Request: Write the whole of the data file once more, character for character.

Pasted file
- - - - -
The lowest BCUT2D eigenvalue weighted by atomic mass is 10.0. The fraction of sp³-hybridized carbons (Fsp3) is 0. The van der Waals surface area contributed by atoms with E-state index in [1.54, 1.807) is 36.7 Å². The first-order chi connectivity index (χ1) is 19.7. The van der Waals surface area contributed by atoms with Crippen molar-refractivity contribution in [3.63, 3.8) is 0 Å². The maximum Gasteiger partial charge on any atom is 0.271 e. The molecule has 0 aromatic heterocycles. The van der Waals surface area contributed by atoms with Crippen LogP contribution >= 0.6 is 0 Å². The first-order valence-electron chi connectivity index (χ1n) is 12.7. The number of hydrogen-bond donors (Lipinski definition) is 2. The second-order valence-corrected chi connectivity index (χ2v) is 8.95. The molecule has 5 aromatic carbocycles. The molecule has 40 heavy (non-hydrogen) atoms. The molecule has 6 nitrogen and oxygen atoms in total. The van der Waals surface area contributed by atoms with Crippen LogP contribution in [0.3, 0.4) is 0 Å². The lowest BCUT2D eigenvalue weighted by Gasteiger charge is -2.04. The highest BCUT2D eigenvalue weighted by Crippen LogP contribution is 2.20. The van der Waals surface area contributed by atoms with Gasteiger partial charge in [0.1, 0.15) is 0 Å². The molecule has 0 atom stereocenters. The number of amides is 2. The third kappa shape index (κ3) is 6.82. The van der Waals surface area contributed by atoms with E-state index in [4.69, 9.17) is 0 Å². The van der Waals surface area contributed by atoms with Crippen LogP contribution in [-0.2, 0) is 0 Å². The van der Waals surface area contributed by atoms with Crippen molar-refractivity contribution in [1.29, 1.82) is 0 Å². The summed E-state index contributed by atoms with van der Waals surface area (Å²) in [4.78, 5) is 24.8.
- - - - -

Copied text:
The lowest BCUT2D eigenvalue weighted by atomic mass is 10.0. The fraction of sp³-hybridized carbons (Fsp3) is 0. The van der Waals surface area contributed by atoms with E-state index in [1.54, 1.807) is 36.7 Å². The first-order chi connectivity index (χ1) is 19.7. The van der Waals surface area contributed by atoms with Crippen molar-refractivity contribution in [3.63, 3.8) is 0 Å². The maximum Gasteiger partial charge on any atom is 0.271 e. The molecule has 0 aromatic heterocycles. The van der Waals surface area contributed by atoms with Crippen LogP contribution >= 0.6 is 0 Å². The first-order valence-electron chi connectivity index (χ1n) is 12.7. The number of hydrogen-bond donors (Lipinski definition) is 2. The second-order valence-corrected chi connectivity index (χ2v) is 8.95. The molecule has 5 aromatic carbocycles. The molecule has 40 heavy (non-hydrogen) atoms. The molecule has 6 nitrogen and oxygen atoms in total. The van der Waals surface area contributed by atoms with Crippen LogP contribution in [0.3, 0.4) is 0 Å². The lowest BCUT2D eigenvalue weighted by Gasteiger charge is -2.04. The highest BCUT2D eigenvalue weighted by Crippen LogP contribution is 2.20. The van der Waals surface area contributed by atoms with Gasteiger partial charge in [0.1, 0.15) is 0 Å². The molecule has 0 atom stereocenters. The number of amides is 2. The third kappa shape index (κ3) is 6.82. The van der Waals surface area contributed by atoms with E-state index in [4.69, 9.17) is 0 Å². The van der Waals surface area contributed by atoms with Crippen LogP contribution in [-0.2, 0) is 0 Å². The van der Waals surface area contributed by atoms with Crippen molar-refractivity contribution in [1.29, 1.82) is 0 Å². The summed E-state index contributed by atoms with van der Waals surface area (Å²) in [4.78, 5) is 24.8.